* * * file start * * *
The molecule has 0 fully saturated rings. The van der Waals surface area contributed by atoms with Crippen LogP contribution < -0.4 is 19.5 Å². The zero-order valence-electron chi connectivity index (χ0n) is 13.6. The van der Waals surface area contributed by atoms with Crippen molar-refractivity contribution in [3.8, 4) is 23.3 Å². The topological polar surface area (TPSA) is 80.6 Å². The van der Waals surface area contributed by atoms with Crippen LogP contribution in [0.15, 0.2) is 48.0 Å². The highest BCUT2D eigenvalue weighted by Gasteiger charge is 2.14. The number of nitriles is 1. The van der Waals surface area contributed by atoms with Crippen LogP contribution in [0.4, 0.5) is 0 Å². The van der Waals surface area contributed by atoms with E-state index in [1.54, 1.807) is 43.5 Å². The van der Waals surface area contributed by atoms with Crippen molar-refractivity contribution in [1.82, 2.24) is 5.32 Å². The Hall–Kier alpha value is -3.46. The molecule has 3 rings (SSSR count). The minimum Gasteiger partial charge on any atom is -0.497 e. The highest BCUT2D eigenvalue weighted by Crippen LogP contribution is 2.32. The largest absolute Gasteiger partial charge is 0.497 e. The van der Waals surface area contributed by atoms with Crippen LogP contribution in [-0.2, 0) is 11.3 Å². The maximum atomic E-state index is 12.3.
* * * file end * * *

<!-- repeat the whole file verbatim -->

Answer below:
The molecule has 0 fully saturated rings. The van der Waals surface area contributed by atoms with Crippen LogP contribution < -0.4 is 19.5 Å². The zero-order valence-electron chi connectivity index (χ0n) is 13.6. The van der Waals surface area contributed by atoms with Crippen molar-refractivity contribution in [3.8, 4) is 23.3 Å². The topological polar surface area (TPSA) is 80.6 Å². The van der Waals surface area contributed by atoms with Crippen LogP contribution in [0.15, 0.2) is 48.0 Å². The highest BCUT2D eigenvalue weighted by Gasteiger charge is 2.14. The number of nitriles is 1. The van der Waals surface area contributed by atoms with Crippen LogP contribution in [0.4, 0.5) is 0 Å². The van der Waals surface area contributed by atoms with E-state index in [1.54, 1.807) is 43.5 Å². The van der Waals surface area contributed by atoms with Crippen molar-refractivity contribution in [1.82, 2.24) is 5.32 Å². The Hall–Kier alpha value is -3.46. The molecule has 3 rings (SSSR count). The minimum Gasteiger partial charge on any atom is -0.497 e. The highest BCUT2D eigenvalue weighted by Crippen LogP contribution is 2.32. The largest absolute Gasteiger partial charge is 0.497 e. The van der Waals surface area contributed by atoms with Crippen LogP contribution in [-0.2, 0) is 11.3 Å². The maximum atomic E-state index is 12.3.